How to weed out 'bad people managers' in interviews

By September 23, 2013Hiring & Recruiting
Hiring & Recruiting How to weed out 'bad people managers' in interviews

A once happy workplace is now tenuous. The department is fragmented. Everyone is gossiping and we’ve lost some great talent recently. It’s starting to look like a revolving door.

Does this sound familiar?

It could be the result of a “bad people manager.” It could be someone who is highly talented from a technical standpoint, but unable to inspire the team, or in a worst case scenario, is making life miserable for others. Such negative influence can have a profound impact on a work environment and a company’s bottom line.

This is why it’s important when interviewing someone for a leadership role that executives hire not only for technical skills, but also for leadership potential – to weed out “bad people managers.”

Great people management and visionary leadership starts with a state of mind.

According to Elisa Palombi, executive coach and partner at BIGLife Group, anyone can be a leader, but the distinction lies in whether a person is able and willing to step into their leadership capacity.

“Confidence is very important, having that self-assurance, knowing what you stand for, believing in your values – that’s what makes great leaders,” explains Palombi.

Gavin Robinson, president of Robinson Organizational Consulting agrees and says, speaking candidly, objectively, and with integrity is a must for great leaders.

“Relationship skills are much more critical to leadership and a company’s bottom line, than knowledge-based assets. Organizations across the board are gaining an appreciation of that,” he says.

In previous generations, leadership focused on IQ assessments, smart titles and letters behind your name. If you had an MBA for example, you were deemed to have great leadership potential. Palombi says this trend has changed drastically in recent years. “Today, social intelligence is much more important than an MBA for example, in assessing leadership capabilities.”

Robinson also notes: “You can train someone for a technical skill set, but that has very little correlation to how effective a person can be as a true leader.”

To build organizational leadership, first consider the three leadership pillars that candidates should have: 1) relatability (how good is this person at building rapport with others?); 2) authenticity (does this person “walk the talk?”); and 3) transparency (does this person have a “what you see is what you get” approach?).

Here are some tips to consider when hiring someone for a leadership role:

    1. How does the candidate treat people at various levels of the organization? Were they nice to your receptionist? Do they treat entry-level talent differently from senior level talent? This may indicate whether they can get people to work together, or if they may have a divisive effect.

    2. Does the candidate speak with clarity? Great leaders tend to be more clear, concise and articulate than others. They have inviting body language too – beyond what they are saying, it’s about how they are saying it. They are present, straightforward and confident.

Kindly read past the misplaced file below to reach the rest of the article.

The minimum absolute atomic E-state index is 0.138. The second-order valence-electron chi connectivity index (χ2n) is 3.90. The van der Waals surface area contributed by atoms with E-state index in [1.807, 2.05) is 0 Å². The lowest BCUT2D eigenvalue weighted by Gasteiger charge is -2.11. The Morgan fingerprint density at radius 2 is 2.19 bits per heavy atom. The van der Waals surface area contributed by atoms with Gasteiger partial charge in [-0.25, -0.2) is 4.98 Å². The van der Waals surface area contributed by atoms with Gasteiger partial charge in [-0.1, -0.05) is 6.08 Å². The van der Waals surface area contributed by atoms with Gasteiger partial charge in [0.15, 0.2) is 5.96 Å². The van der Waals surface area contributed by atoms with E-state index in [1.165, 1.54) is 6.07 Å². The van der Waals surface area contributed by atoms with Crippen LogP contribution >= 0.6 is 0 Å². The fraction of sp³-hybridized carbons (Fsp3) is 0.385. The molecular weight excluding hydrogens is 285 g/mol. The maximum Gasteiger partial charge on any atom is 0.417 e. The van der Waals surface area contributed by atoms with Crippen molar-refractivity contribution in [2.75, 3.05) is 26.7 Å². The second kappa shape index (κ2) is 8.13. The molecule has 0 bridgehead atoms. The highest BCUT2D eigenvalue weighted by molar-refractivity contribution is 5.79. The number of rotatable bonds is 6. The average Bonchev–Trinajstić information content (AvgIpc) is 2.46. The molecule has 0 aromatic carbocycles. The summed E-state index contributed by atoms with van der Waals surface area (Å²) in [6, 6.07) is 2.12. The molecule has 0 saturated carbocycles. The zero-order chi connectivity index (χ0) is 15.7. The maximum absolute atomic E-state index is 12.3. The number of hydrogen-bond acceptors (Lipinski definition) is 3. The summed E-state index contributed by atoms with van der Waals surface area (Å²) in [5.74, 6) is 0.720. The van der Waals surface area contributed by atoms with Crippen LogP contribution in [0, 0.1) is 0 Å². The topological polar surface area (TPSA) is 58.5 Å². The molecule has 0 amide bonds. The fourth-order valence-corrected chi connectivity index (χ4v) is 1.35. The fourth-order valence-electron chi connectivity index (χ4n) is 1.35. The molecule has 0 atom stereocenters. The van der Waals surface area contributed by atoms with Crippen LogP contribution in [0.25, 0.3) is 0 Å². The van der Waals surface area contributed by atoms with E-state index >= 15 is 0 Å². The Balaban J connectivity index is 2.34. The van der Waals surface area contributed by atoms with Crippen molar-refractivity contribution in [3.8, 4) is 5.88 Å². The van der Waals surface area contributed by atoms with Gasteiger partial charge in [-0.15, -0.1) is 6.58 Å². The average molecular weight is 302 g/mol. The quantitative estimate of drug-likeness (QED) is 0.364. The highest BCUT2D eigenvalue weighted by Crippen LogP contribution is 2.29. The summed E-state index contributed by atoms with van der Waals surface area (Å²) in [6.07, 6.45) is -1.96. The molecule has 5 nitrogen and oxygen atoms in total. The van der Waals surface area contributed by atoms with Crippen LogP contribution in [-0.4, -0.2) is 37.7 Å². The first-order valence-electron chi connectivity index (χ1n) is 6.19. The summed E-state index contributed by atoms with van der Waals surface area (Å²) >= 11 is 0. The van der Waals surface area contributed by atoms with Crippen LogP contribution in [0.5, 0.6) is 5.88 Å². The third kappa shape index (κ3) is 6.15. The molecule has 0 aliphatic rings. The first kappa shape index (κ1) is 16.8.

3. Look for behavior-based leadership. Ask questions like:

  • To focus on how a candidate brings people together: Tell me about a time when there was a conflict you had to resolve between two different departments. How did you get everyone onside?
  • To uncover a candidate’s leadership philosophy: For you, what makes a great leader versus a not-so-great leader?
  • To dig deeper on a candidate’s own leadership approach: Tell me about a leader in your previous company that you liked. What did they do that you liked and what would you have done differently?
  • To see if a candidate solicits candid feedback from his or her team: What do people like about you in a management role? What have you been told as a manager? Where do you need to improve?
  • To see if a candidate has thought through his/her future plans (because great leaders stay at least 2 or 3 steps ahead of their team, and that thinking must start with their own goals): Where do you see yourself in 5 years? Walk me through your process of how you will get there.

Great leaders need to keep people motivated, so this is the ultimate “skill” HR/hiring managers need to seek out for leaders in their organization.


Julie Labrie is President of BlueSky Personnel Solutions. After 14 years of recruiting top talent, she is a veteran in her field. Fluent in both English and French, Julie offers expertise in a number of recruitment areas including bilingual placements. She works closely with both business/HR executives and job candidates, and can offer insights into the strategies, nuances and psychology of the hiring process. Julie is part of a panel of leading HR experts for the Globe and Mail where she regularly offers her insights and expertise, and a regular contributor to Workopolis.

Get insights into the strategy and psychology of the hiring process on BlueSky’s HR Blog: blueskypersonnel.com/blog

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